Unloading A Rusty Rail System...Elisabeth Malkin
The lights glare all night in the crowded second-class car of the train to Veracruz. The 22 members of Jose Ines Lazaro Molina's family arrange themselves in the aisle, children wedged among the bundles. Women hawking pulque, a milky maguey liquor, in Coke bottles pick their way through. "We've always looked for economy," says Lazaro, the leather-faced family patriarch. At about $4.25 for the trip from Mexico City, the subsidized train is the country's cheapest form of travel. Taking 11 hours to cover 464 kilometers, it's also the slowest.
That could change. Mexico's creaky state railway is up for sale. "It's the only way. We need a good rail system," says Transport Under Secretary Aaron Dychter. Ferrocarriles Nacionales de Mexico (FNM) now carries about 15% of the country's cargo and less than 2% of its passengers. It cost the government more than $1 billion in subsidies over the past two years. But with the right investment and management, cargo traffic could grow to 35% in a decade, estimates Brad Lee Skinner, an executive at Mexican shipping company Transportacion Maritima Mexicana. TMM has a joint venture with Kansas City Southern Railroad to bid for a 50-year concession. Other potential joint bidders are construction giant Grupo Ica and Union Pacific Railroad; Tribasa, another construction company, and Rail-Tex. The first bid will be launched in April. One insider puts the purchase price for the three main lines at $820 million to $1.5 billion.
What entices investors most are the two regional concessions leading from Nuevo Laredo and Ciudad Juarez on the U.S. border to Mexico City. The government will also sell a third concession for the southeast region and is pondering how to handle the Mexico City area itself. Short lines will be sold separately. And passenger service? The government promises to run the trains in otherwise unreachable areas and will look for private operators to run profitable routes.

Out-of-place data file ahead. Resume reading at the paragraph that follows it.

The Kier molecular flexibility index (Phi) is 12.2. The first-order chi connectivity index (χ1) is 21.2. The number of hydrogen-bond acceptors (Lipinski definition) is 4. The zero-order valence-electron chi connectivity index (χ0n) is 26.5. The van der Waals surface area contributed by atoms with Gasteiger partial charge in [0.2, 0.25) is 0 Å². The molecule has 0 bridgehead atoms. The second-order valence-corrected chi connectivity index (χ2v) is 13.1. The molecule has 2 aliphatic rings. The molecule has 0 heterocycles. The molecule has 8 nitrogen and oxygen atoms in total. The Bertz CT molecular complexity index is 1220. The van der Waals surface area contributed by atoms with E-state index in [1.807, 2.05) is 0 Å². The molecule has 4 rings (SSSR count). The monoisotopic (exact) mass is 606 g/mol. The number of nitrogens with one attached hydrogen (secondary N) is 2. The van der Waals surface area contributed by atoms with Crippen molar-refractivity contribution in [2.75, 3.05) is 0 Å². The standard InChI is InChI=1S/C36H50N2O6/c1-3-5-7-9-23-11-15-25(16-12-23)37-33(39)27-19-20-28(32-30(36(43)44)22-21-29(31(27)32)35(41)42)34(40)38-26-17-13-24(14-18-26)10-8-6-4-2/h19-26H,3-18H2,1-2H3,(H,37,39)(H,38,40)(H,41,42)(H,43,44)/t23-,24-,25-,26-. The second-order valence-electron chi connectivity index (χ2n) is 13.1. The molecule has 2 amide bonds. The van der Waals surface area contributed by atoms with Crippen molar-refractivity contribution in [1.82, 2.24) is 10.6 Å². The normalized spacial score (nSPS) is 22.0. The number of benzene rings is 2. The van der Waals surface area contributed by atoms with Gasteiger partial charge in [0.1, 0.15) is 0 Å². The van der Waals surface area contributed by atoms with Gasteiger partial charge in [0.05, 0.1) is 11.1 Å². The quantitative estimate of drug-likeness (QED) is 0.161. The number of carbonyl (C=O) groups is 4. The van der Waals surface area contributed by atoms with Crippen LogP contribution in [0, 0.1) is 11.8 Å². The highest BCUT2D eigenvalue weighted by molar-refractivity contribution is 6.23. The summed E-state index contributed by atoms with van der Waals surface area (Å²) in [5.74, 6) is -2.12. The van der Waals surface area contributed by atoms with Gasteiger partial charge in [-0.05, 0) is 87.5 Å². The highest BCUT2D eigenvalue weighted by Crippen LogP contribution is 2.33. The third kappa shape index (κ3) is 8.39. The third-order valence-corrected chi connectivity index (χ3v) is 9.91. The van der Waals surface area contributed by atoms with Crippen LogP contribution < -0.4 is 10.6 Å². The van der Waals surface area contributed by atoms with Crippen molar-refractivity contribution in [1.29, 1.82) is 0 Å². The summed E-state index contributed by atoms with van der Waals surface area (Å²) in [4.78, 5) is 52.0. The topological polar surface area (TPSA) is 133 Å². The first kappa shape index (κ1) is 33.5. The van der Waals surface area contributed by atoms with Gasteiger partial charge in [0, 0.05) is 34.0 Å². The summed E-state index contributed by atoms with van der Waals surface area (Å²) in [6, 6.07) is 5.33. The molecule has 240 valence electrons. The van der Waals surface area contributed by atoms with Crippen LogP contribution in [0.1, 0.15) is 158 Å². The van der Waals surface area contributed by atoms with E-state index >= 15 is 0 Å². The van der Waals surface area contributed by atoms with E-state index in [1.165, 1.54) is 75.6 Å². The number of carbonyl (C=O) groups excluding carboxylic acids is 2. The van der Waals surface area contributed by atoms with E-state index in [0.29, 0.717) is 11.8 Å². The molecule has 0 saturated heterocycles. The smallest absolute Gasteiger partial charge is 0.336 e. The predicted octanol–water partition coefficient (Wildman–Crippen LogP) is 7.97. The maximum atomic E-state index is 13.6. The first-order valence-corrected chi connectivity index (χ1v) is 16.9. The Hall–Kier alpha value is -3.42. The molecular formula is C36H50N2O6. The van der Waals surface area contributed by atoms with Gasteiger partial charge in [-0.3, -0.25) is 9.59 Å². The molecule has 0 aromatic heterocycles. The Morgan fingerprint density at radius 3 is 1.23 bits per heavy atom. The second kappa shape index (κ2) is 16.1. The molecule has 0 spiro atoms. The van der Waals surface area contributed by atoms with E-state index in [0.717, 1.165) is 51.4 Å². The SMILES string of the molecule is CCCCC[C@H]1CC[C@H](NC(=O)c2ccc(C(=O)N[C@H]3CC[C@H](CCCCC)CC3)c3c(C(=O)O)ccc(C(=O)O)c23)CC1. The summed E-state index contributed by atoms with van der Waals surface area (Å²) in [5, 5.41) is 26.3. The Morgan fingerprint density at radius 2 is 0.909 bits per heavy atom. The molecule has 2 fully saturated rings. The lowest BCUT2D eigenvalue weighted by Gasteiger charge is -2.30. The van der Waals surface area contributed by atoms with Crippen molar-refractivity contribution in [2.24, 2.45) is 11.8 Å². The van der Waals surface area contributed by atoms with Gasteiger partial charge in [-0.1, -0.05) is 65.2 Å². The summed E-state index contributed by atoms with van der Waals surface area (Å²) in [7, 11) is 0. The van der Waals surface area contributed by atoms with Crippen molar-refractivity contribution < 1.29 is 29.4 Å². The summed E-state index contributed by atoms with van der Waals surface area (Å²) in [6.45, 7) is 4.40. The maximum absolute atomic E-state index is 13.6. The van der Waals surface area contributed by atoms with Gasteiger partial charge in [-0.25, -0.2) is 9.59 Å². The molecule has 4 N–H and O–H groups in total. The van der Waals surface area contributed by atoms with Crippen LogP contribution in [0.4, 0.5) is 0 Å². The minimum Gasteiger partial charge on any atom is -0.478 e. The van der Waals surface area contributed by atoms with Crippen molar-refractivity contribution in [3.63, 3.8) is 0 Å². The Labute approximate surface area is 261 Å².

Still, the idea of 400-car trains zipping past the maize fields is far off. First the government must negotiate with FNM's 48,000 workers, which some private estimates put at more than triple the number needed. "The rumor is that everyone is going to be fired and just some rehired," says a conductor's assistant. But he admits that FNM's management needs overhaul: "Privatization will clean things up."
"GOOD SHAPE." The new investors will want to run longer trains, which need expanded sidings and strengthened bridges. They will need to spend on signaling and terminals and upgrade FNM's 1,500 locomotives. One positive note: "The track is already in pretty darn good shape," says Skinner. The government will also have to deal with disputes over competition, allowing one operator the right to run its trains and market its services on another's line. "If they don't protect competition, they're going to replace a public monopoly with a private monopoly," says Michael R. Haverty, president of Kansas City Southern. Randy Blackburn, assistant vice-president for Mexico at Union Pacific, is more cautious. "The real competition," he says, "is trucking."
The train snakes through the morning mist of a tropical plain. At a stop between Paso del Macho and Soledad, Lazaro Molina's grandchildren jump off to snatch sugarcane from cars parked on the siding. The Veracruz line was Mexico's first, completed in 1873 after arduous decades spent building bridges and tunnels to cross the mountains. Trains starred in the Mexican Revolution as Pancho Villa's troops took Ciudad Juarez by rail, whole armies lived in railroad cars, and peasant followers of Emiliano Zapata sabotaged tracks. When U.S. forces invaded Veracruz in 1914, they camped in the station.
The soldiers were long ago replaced by Mexico's poorest travelers. For 15 years, they have been customers of Maria Asuncion Sanchez, a soft-spoken woman with a battered wicker basket filled with tacos she makes at home every morning to sell through the aisles. Her wan face clouds on learning the government will sell the railroads. "What if they don't let us work?" she says. They probably won't. If Mexico is to bring its railroads into the modern world, there'll be no room for taco vendors.